Poster 2: Don't feel sorry for his students.  He has taught them the right way.  Brian and ME is correct.  You are 100%, completely and thoroughly wrong.  And so is any grammar check you did.  Whatever PERSON set up that grammar check is wrong (and it WAS a person).  If Lincoln and Twain used I and me in this way, THEY were wrong.  Many, many PROFESSIONAL WRITERS are wrong every day, as evidenced by all the movies, television, books and magazines which use the word I when they should use the word me.  There's barely an hour going by that you won't hear it.

Some of this is fascinating, but old news, for example, Poster 1's (flawed) belief that nominative case for pronouns in coordination is prescriptively correct, even especially formal and polite (see Angermeyer & Singler's 2003 article in Language Variation and Change), both posters' (correct) observations that nominative coordinate objects are widely attested, and Poster 2's (flawed) belief that examples lie thick on the ground all around us, which is an instance of the Frequency Illusion.  It's also possible that Poster 2 believes that in general, not just in this case, there's only one right way to do things; certainly Poster 2 denies any validity for the nominative pronoun as an alternative to the accusative.

New to me, however, is Poster 1's touching faith in the Microsoft Word grammar checker.  Poster 1 expected that if there was something wrong with "against Brian and I", MS Word would have flagged it.  (By the way, my version of Word -- Word X for the Mac -- doesn't flag nominative coordinate object pronouns, either.  I tried using the grammar checker on files that were jam-packed with the things, and it flagged not a one of them, not even the classic "between you and I".)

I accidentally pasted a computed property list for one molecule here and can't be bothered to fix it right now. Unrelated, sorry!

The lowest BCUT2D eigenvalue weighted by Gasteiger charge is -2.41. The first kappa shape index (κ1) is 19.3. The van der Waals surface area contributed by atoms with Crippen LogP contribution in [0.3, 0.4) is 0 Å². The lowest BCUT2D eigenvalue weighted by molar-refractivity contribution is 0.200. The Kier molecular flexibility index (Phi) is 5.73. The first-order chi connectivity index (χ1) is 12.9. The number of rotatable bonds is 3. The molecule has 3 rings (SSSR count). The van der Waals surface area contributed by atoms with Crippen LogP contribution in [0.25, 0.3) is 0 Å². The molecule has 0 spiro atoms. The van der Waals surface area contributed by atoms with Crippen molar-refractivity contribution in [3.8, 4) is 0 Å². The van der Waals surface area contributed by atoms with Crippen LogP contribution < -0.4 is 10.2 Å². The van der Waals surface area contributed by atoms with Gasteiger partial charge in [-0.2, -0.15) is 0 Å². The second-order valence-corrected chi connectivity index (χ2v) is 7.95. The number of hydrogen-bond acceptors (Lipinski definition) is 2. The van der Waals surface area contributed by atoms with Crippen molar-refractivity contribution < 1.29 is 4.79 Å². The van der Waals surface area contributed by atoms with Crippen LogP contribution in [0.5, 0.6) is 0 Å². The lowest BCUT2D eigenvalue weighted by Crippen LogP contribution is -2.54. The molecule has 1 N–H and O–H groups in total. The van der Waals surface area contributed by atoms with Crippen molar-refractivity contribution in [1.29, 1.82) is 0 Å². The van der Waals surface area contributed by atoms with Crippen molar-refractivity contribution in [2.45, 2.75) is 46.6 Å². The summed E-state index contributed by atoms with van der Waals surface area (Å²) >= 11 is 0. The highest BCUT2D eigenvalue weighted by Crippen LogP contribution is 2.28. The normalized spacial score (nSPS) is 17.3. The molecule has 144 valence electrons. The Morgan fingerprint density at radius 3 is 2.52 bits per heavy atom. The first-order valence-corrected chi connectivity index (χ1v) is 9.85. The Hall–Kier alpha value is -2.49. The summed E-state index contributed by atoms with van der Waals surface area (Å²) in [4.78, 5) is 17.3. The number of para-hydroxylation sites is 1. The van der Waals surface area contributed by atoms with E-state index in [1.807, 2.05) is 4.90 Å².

But of course a grammar checker doesn't check text against an actual grammar; it merely checks for certain types of violations, essentially just those on a (relatively short) list of problems in grammar, usage, and style.  The Word grammar checker on my Mac fails to find anything wrong with some of the (nonstandard) constructions that have been of special interest to me: WH-that ("I don't know how many people that were at the party") and GoToGo ("She's going to San Francisco and talk on firewalls"), for example.  I have files with dozens of examples of these, and they all pass through the grammar checker unscathed.

It's not just the things that haven't come to the attention of the Microsoft staff that get missed; the grammar checker doesn't catch some things that the Microsoft Manual of Style for Technical Publications warns against -- subordinator (as opposed to adverbial) once, as in "Once you save the file, exit from the program", for example.  (I know, you're asking, what's wrong with the subordinator once?  The short answer is: nothing, but somebody on the Microsoft technical writing staff thought there was.  I'll get to this topic on another day.)

It also doesn't check for things that take a lot of parsing and so are genuinely hard to check for.  It doesn't seem to catch any of the classic types of dangling modifiers, for example, even the ones that are laughably bad.  It doesn't catch any of the "government by the nearest" examples that have occasionally come to our attention here at Language Log Plaza: "She had never and was never going to wear it"; "I expect the simplified characters will or are becoming standard there"; etc.